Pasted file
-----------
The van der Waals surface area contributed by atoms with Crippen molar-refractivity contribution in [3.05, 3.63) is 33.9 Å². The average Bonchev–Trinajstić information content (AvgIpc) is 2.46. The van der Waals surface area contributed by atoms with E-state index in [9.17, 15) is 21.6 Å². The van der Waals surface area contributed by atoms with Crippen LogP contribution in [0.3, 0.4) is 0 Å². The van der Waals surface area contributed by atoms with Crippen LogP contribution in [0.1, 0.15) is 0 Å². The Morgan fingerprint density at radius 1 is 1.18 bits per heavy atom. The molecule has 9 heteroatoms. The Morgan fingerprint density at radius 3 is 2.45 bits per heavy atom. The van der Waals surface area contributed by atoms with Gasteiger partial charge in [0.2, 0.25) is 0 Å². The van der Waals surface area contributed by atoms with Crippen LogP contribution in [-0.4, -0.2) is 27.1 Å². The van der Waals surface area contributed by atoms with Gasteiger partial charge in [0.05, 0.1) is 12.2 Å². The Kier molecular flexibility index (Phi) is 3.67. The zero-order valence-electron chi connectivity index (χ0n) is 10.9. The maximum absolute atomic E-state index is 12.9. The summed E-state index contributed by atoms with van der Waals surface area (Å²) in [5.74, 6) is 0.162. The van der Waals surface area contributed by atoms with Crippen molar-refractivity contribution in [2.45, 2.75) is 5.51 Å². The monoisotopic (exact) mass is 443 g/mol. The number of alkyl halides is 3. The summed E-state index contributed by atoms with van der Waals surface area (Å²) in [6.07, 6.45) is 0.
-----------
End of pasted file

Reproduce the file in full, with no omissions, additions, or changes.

The van der Waals surface area contributed by atoms with Crippen molar-refractivity contribution in [3.05, 3.63) is 33.9 Å². The average Bonchev–Trinajstić information content (AvgIpc) is 2.46. The van der Waals surface area contributed by atoms with E-state index in [9.17, 15) is 21.6 Å². The van der Waals surface area contributed by atoms with Crippen LogP contribution in [0.3, 0.4) is 0 Å². The van der Waals surface area contributed by atoms with Crippen LogP contribution in [0.1, 0.15) is 0 Å². The Morgan fingerprint density at radius 1 is 1.18 bits per heavy atom. The molecule has 9 heteroatoms. The Morgan fingerprint density at radius 3 is 2.45 bits per heavy atom. The van der Waals surface area contributed by atoms with Gasteiger partial charge in [0.2, 0.25) is 0 Å². The van der Waals surface area contributed by atoms with Crippen LogP contribution in [-0.4, -0.2) is 27.1 Å². The van der Waals surface area contributed by atoms with Gasteiger partial charge in [0.05, 0.1) is 12.2 Å². The Kier molecular flexibility index (Phi) is 3.67. The zero-order valence-electron chi connectivity index (χ0n) is 10.9. The maximum absolute atomic E-state index is 12.9. The summed E-state index contributed by atoms with van der Waals surface area (Å²) in [5.74, 6) is 0.162. The van der Waals surface area contributed by atoms with Crippen molar-refractivity contribution in [2.45, 2.75) is 5.51 Å². The monoisotopic (exact) mass is 443 g/mol. The number of alkyl halides is 3. The summed E-state index contributed by atoms with van der Waals surface area (Å²) in [6.07, 6.45) is 0.